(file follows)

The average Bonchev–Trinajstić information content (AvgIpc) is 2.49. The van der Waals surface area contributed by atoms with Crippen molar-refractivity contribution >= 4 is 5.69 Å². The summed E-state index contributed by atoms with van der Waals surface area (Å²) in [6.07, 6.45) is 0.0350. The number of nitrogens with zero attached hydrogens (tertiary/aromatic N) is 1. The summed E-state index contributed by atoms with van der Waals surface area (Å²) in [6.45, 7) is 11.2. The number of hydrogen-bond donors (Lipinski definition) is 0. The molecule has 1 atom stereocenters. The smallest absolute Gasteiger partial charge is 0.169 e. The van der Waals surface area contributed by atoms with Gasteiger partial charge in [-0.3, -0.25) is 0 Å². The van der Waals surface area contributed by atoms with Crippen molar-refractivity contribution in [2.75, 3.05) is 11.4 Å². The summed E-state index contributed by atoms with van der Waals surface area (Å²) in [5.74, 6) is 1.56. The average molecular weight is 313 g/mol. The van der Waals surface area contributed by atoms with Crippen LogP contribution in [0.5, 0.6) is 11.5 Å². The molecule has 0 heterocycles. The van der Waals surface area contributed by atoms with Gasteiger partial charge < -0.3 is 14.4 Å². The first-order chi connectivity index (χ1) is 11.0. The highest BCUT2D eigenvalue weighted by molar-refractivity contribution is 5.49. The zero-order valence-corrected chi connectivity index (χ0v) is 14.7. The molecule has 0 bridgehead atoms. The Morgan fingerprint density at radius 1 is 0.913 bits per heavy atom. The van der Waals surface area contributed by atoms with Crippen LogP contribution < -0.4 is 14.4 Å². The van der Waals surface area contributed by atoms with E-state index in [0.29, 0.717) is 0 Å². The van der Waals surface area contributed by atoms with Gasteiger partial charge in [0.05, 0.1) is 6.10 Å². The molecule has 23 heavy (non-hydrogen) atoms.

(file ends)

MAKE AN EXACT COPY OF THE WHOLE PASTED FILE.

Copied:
The average Bonchev–Trinajstić information content (AvgIpc) is 2.49. The van der Waals surface area contributed by atoms with Crippen molar-refractivity contribution >= 4 is 5.69 Å². The summed E-state index contributed by atoms with van der Waals surface area (Å²) in [6.07, 6.45) is 0.0350. The number of nitrogens with zero attached hydrogens (tertiary/aromatic N) is 1. The summed E-state index contributed by atoms with van der Waals surface area (Å²) in [6.45, 7) is 11.2. The number of hydrogen-bond donors (Lipinski definition) is 0. The molecule has 1 atom stereocenters. The smallest absolute Gasteiger partial charge is 0.169 e. The van der Waals surface area contributed by atoms with Gasteiger partial charge in [-0.3, -0.25) is 0 Å². The van der Waals surface area contributed by atoms with Crippen molar-refractivity contribution in [2.75, 3.05) is 11.4 Å². The summed E-state index contributed by atoms with van der Waals surface area (Å²) in [5.74, 6) is 1.56. The average molecular weight is 313 g/mol. The van der Waals surface area contributed by atoms with Crippen LogP contribution in [0.5, 0.6) is 11.5 Å². The molecule has 0 heterocycles. The van der Waals surface area contributed by atoms with Gasteiger partial charge < -0.3 is 14.4 Å². The first-order chi connectivity index (χ1) is 11.0. The highest BCUT2D eigenvalue weighted by molar-refractivity contribution is 5.49. The zero-order valence-corrected chi connectivity index (χ0v) is 14.7. The molecule has 0 bridgehead atoms. The Morgan fingerprint density at radius 1 is 0.913 bits per heavy atom. The van der Waals surface area contributed by atoms with Crippen LogP contribution < -0.4 is 14.4 Å². The van der Waals surface area contributed by atoms with E-state index in [0.29, 0.717) is 0 Å². The van der Waals surface area contributed by atoms with Gasteiger partial charge in [0.05, 0.1) is 6.10 Å². The molecule has 23 heavy (non-hydrogen) atoms.